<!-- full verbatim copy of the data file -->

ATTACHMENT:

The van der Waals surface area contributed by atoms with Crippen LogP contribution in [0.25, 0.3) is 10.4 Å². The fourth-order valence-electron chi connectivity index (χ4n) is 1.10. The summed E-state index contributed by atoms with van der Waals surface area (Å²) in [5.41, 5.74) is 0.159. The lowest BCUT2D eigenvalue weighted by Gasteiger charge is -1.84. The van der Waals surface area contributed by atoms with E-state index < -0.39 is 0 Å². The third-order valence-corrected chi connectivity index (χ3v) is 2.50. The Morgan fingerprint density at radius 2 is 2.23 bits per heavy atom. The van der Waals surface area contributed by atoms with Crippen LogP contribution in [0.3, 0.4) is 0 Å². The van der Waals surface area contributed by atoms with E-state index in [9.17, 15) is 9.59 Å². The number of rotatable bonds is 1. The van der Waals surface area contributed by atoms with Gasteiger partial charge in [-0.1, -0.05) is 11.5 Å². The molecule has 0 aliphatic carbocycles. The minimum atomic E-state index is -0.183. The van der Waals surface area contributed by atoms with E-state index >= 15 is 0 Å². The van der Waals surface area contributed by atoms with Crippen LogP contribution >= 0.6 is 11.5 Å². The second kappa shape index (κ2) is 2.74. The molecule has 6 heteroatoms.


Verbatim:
The van der Waals surface area contributed by atoms with Crippen LogP contribution in [0.25, 0.3) is 10.4 Å². The fourth-order valence-electron chi connectivity index (χ4n) is 1.10. The summed E-state index contributed by atoms with van der Waals surface area (Å²) in [5.41, 5.74) is 0.159. The lowest BCUT2D eigenvalue weighted by Gasteiger charge is -1.84. The van der Waals surface area contributed by atoms with E-state index < -0.39 is 0 Å². The third-order valence-corrected chi connectivity index (χ3v) is 2.50. The Morgan fingerprint density at radius 2 is 2.23 bits per heavy atom. The van der Waals surface area contributed by atoms with Crippen LogP contribution in [0.3, 0.4) is 0 Å². The van der Waals surface area contributed by atoms with E-state index in [9.17, 15) is 9.59 Å². The number of rotatable bonds is 1. The van der Waals surface area contributed by atoms with Gasteiger partial charge in [-0.1, -0.05) is 11.5 Å². The molecule has 0 aliphatic carbocycles. The minimum atomic E-state index is -0.183. The van der Waals surface area contributed by atoms with E-state index >= 15 is 0 Å². The van der Waals surface area contributed by atoms with Crippen LogP contribution >= 0.6 is 11.5 Å². The second kappa shape index (κ2) is 2.74. The molecule has 6 heteroatoms.